Phoenix Astronomical Society

Star Party this Friday - VOLUNTEERS ARE NEEDED

Good morning,

Rod is inquiring.... are you helping out at the Gonzalez E.S. Star Party this Friday?
Currently the start time is 6:30pm and I originally scheduled it to 9pm. However,
our contact, Kelly, was just asking me in email today to give him a start and end time,
so since Rod is RSVP, I'm leaving the times up to him.

If you are going to help out at this star party, Please let him know right away. Currently,
Rod and Don are the only two doing the star party and I believe this is an all school star
party, so many more telescopes are needed. Your help is needed, wanted, desired and very appreciated! Weather may be an issue, but please RSVP with Rod so he can have the help needed. Rod's Email is RSVP today!

Weather for Friday:
Zip 85353
Forecast as of Today, Wed 5/21
50% chance of rain
69% cloud cove
16mph winds

That doesn't sound good, but weather changes.

Here are the details for this star party:
Friday, May 23 6:30pm to 9pm
P.H. Gonzales Elementary in Tolleson, Arizona,+Tolleson,+AZ&sll=33.45568,-112.26286&sspn=0.016291,0.040083&ie=UTF8&ll=33.456848,-112.262785&spn=0.008145,0.020041&t=h&z=16&iwloc=addr

Address of school: 9401 W Garfield St
Tolleson, AZ 85353
6th grade

Kelly wrote:
I just wanted to make sure you had directions to the school. Coming
from the East Valley: 1) Take I-10 West
2) Exit 134 on 91st Ave toward Tolleson 3) Turn left on 91st Ave
(heading South) 4) Take a right on Van Buren
5) Take a right on 95th Ave 6) Our school- P.H.Gonzales- will be on
your right.

Rsvp's so far: Don, Rod HELP IS NEEDED!

RSVP so Rod will be able to let you know if party is canceled due to weather.

Events Coordinator

Terri, Events Coordinator
Phoenix Astronomical Society

Tuesday, May 20, 2008

Naked Eye Comet 3/4 size of Moon

This info comes to us from our good friend Dennis Young.

There is a naked Comet in Sky at present in Hydra the water snake. Believe it or not it is already 3/4 size of the diameter of the moon!!!(coma). Comet C2007 W1- Boattini
Moon is 30arc minutes.. it is 20arc minutes at present.. It brighten unexpectedly to one full mag then predicted. It is now at 6.2mag.

More info... and sky link below... (by the way an --EXCELLENT site for comets)...
look under second one down...

Terri, Events Coordinator
Phoenix Astronomical Society

Sunday, May 18, 2008

International Space Station

Space Weather News for 18 May 2008

ISS MARATHON: The 2008 "ISS Marathon"
gets underway this week
when the
International Space Station spends
three days (May 21-23) in
almost-constant sunlight. Sky watchers
in Europe and North America can see the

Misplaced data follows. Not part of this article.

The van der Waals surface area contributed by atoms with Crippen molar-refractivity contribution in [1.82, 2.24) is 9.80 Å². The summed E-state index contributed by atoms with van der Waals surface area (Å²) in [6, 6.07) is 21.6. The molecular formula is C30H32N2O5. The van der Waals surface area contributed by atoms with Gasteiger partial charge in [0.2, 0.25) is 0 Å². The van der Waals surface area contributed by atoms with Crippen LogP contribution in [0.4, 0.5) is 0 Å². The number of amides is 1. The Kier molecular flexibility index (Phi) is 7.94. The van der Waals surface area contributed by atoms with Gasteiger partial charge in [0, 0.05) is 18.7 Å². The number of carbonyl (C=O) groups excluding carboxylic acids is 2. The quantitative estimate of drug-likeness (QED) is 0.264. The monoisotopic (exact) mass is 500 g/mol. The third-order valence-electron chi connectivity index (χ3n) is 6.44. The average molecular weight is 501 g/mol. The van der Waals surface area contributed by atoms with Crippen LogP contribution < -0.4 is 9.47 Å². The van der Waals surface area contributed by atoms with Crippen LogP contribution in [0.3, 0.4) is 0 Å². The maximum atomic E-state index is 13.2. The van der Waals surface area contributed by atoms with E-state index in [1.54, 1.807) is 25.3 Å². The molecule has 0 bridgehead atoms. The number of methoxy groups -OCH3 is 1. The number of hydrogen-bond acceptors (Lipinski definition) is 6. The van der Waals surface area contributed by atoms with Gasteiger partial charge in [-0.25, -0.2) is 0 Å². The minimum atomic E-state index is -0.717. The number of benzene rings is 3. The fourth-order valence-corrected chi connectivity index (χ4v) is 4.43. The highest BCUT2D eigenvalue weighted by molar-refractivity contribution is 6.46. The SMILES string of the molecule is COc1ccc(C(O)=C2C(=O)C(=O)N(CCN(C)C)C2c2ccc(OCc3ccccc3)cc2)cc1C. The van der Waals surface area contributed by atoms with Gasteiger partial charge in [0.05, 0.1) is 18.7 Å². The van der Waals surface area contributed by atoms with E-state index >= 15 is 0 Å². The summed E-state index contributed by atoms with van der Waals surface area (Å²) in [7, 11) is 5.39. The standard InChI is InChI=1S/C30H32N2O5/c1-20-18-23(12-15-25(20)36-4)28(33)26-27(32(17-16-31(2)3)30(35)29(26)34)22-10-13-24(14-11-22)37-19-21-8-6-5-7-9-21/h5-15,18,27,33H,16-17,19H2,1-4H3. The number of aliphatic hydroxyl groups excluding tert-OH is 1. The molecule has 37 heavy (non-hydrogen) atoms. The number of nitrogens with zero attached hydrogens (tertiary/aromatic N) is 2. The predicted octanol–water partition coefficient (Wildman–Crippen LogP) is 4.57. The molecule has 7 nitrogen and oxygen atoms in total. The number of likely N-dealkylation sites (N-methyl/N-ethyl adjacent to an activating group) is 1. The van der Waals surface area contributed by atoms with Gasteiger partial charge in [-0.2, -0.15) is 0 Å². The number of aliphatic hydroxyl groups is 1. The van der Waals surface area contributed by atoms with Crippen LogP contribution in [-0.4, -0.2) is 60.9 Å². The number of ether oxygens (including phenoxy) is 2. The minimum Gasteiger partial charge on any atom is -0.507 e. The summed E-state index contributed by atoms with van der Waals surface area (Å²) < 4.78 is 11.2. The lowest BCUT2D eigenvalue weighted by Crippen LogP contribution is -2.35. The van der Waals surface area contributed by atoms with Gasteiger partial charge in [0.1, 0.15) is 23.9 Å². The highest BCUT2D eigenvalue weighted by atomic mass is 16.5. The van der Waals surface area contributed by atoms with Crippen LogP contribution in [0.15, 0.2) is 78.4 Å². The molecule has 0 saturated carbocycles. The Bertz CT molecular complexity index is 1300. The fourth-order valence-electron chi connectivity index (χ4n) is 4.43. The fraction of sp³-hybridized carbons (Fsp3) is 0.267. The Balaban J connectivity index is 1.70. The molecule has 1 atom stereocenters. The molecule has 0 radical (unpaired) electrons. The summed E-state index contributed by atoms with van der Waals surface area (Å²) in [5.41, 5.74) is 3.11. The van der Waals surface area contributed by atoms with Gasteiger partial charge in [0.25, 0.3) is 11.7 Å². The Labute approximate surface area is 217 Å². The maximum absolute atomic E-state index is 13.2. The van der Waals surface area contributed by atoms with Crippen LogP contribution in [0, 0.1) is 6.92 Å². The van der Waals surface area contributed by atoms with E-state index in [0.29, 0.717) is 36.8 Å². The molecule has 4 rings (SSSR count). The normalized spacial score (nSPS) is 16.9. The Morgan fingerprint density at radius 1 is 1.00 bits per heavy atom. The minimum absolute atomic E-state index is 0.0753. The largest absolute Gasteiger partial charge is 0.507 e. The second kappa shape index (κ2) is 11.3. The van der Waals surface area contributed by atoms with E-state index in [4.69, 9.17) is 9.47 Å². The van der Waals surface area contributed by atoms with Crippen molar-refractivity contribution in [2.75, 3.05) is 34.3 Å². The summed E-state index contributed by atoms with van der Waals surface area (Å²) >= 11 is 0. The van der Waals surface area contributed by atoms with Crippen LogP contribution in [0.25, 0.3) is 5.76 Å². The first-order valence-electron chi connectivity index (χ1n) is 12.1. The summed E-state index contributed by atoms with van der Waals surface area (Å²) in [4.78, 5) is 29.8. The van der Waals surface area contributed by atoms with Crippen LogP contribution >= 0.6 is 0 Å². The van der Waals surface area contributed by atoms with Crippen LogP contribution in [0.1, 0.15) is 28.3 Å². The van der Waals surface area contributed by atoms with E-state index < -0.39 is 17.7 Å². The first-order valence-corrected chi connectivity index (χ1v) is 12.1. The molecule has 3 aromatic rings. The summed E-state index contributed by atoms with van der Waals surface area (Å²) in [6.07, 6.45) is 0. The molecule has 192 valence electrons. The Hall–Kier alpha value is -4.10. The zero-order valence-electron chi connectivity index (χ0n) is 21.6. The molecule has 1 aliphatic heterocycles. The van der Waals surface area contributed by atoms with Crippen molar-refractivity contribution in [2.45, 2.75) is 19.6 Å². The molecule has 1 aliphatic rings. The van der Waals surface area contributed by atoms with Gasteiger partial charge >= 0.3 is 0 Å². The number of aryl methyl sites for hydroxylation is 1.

bright spaceship gliding overhead two to
four times each night. The ISS
is as bright as Venus or Jupiter, so even
people in light-polluted
cities can see it. Please use our new
and improved simple Satellite
Tracker to find out when to look:

SPACE STATION MOVIE: Today's edition of features a
must-see movie of the International Space
flying over Germany on
May 12th. Although it looks like footage
from a satellite or
high-powered telescope, the movie was made
by an amateur astronomer using a
backyard 5-inch refractor. As a result of
ongoing construction (every
shuttle flight in recent months has added
a new piece to the ISS), the space
station is now a wide and easy target
for amateur-class telescopes.
Catch the show at

Terri, Events Coordinator
Phoenix Astronomical Society

Phoenix Mars Lander

For those interested who have access to the Science Channel:

There will be a live broadcast of the Phoenix mission landing on Mars.

The Science Channel will begin coverage Sunday, May 25th at 4:00 p.m. MST.


Terri, Events Coordinator
Phoenix Astronomical Society

ISS This Tuesday 5/20 & Thursday 5/22

Received from Randy,

There will be a good flyover by the International Space Station of the
central Arizona area (Phoenix metro area) on Tuesday, May 20. Look
just above the horizon to the south-west at 8:48 pm MST. Within
a minute or so you will see a bright star-like light moving toward you.
It will be brighter than any star in the sky, at about magnitude -2.6.
Within 3 minutes, it will be nearly overhead, and two minutes after
that (a total of about 5 minutes from horizon to horizon) it will pass
into the Earth's shadow to the north-east.
Forgot to set an alarm to remind you to look for it - and miss it?
You'll get a second chance on Thursday night, May 22. On this night,
at 7:58 pm MST, look again toward the south-west. Within about a
minute it will appear, and 2 minutes later will be nearly overhead.
About 3 minutes after that (a total of about 6 minutes from horizon
to horizon) it will disappear near the horizon in the north-east.

Terri, Events Coordinator
Phoenix Astronomical Society